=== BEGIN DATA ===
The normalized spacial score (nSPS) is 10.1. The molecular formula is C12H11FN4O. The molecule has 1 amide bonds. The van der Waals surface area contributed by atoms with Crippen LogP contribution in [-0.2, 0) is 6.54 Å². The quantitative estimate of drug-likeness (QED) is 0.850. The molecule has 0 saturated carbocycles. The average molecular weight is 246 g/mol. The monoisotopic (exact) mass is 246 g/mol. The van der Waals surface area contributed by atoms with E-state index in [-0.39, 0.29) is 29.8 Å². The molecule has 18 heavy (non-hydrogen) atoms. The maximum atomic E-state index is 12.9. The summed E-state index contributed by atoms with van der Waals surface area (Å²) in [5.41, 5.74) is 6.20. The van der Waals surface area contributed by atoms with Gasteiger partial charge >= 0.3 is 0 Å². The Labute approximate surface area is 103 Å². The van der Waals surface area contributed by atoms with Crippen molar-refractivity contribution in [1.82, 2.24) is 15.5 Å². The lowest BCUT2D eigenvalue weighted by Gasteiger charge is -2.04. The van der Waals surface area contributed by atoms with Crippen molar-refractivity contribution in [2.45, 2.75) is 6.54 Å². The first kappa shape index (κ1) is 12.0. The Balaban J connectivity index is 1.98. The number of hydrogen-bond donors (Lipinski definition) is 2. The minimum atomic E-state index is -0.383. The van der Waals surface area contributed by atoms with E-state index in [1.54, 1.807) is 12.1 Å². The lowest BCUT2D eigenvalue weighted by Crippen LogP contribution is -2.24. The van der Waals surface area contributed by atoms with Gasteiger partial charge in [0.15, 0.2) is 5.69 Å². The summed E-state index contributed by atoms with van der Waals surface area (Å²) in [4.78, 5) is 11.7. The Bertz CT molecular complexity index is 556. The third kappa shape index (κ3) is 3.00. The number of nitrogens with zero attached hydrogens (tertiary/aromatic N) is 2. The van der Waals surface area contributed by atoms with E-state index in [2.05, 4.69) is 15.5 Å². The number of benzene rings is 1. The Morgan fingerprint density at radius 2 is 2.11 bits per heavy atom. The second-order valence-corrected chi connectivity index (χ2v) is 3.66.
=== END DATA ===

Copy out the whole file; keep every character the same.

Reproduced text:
The normalized spacial score (nSPS) is 10.1. The molecular formula is C12H11FN4O. The molecule has 1 amide bonds. The van der Waals surface area contributed by atoms with Crippen LogP contribution in [-0.2, 0) is 6.54 Å². The quantitative estimate of drug-likeness (QED) is 0.850. The molecule has 0 saturated carbocycles. The average molecular weight is 246 g/mol. The monoisotopic (exact) mass is 246 g/mol. The van der Waals surface area contributed by atoms with E-state index in [-0.39, 0.29) is 29.8 Å². The molecule has 18 heavy (non-hydrogen) atoms. The maximum atomic E-state index is 12.9. The summed E-state index contributed by atoms with van der Waals surface area (Å²) in [5.41, 5.74) is 6.20. The van der Waals surface area contributed by atoms with Gasteiger partial charge >= 0.3 is 0 Å². The Labute approximate surface area is 103 Å². The van der Waals surface area contributed by atoms with Crippen molar-refractivity contribution in [1.82, 2.24) is 15.5 Å². The lowest BCUT2D eigenvalue weighted by Gasteiger charge is -2.04. The van der Waals surface area contributed by atoms with Crippen molar-refractivity contribution in [2.45, 2.75) is 6.54 Å². The first kappa shape index (κ1) is 12.0. The Balaban J connectivity index is 1.98. The number of hydrogen-bond donors (Lipinski definition) is 2. The minimum atomic E-state index is -0.383. The van der Waals surface area contributed by atoms with E-state index in [1.54, 1.807) is 12.1 Å². The lowest BCUT2D eigenvalue weighted by Crippen LogP contribution is -2.24. The van der Waals surface area contributed by atoms with Gasteiger partial charge in [0.15, 0.2) is 5.69 Å². The summed E-state index contributed by atoms with van der Waals surface area (Å²) in [4.78, 5) is 11.7. The Bertz CT molecular complexity index is 556. The third kappa shape index (κ3) is 3.00. The number of nitrogens with zero attached hydrogens (tertiary/aromatic N) is 2. The van der Waals surface area contributed by atoms with E-state index in [2.05, 4.69) is 15.5 Å². The number of benzene rings is 1. The Morgan fingerprint density at radius 2 is 2.11 bits per heavy atom. The second-order valence-corrected chi connectivity index (χ2v) is 3.66.